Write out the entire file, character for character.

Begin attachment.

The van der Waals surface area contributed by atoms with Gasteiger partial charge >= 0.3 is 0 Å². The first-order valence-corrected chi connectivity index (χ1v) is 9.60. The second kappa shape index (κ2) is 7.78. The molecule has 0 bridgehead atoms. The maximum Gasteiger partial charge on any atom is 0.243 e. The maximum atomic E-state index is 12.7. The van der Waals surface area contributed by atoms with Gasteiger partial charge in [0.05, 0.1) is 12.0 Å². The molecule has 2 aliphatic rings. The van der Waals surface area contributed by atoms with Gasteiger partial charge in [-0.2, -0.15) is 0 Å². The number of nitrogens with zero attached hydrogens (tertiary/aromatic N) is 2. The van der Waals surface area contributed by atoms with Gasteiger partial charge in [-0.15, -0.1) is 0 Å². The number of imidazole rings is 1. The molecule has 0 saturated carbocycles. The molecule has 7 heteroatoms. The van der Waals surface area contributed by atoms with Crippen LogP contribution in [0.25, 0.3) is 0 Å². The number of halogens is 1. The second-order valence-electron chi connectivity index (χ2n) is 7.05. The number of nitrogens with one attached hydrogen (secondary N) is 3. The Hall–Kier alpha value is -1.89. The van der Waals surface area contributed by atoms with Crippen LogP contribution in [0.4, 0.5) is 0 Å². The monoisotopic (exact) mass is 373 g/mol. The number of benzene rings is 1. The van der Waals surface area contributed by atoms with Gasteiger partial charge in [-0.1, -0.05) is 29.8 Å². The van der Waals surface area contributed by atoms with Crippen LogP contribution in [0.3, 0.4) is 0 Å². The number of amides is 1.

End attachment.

The van der Waals surface area contributed by atoms with Gasteiger partial charge >= 0.3 is 0 Å². The first-order valence-corrected chi connectivity index (χ1v) is 9.60. The second kappa shape index (κ2) is 7.78. The molecule has 0 bridgehead atoms. The maximum Gasteiger partial charge on any atom is 0.243 e. The maximum atomic E-state index is 12.7. The van der Waals surface area contributed by atoms with Gasteiger partial charge in [0.05, 0.1) is 12.0 Å². The molecule has 2 aliphatic rings. The van der Waals surface area contributed by atoms with Gasteiger partial charge in [-0.2, -0.15) is 0 Å². The number of nitrogens with zero attached hydrogens (tertiary/aromatic N) is 2. The van der Waals surface area contributed by atoms with Gasteiger partial charge in [-0.15, -0.1) is 0 Å². The number of imidazole rings is 1. The molecule has 0 saturated carbocycles. The molecule has 7 heteroatoms. The van der Waals surface area contributed by atoms with Crippen LogP contribution in [0.25, 0.3) is 0 Å². The number of halogens is 1. The second-order valence-electron chi connectivity index (χ2n) is 7.05. The number of nitrogens with one attached hydrogen (secondary N) is 3. The Hall–Kier alpha value is -1.89. The van der Waals surface area contributed by atoms with Crippen LogP contribution in [0.4, 0.5) is 0 Å². The monoisotopic (exact) mass is 373 g/mol. The number of benzene rings is 1. The van der Waals surface area contributed by atoms with Gasteiger partial charge in [-0.1, -0.05) is 29.8 Å². The van der Waals surface area contributed by atoms with Crippen LogP contribution in [0.3, 0.4) is 0 Å². The number of amides is 1.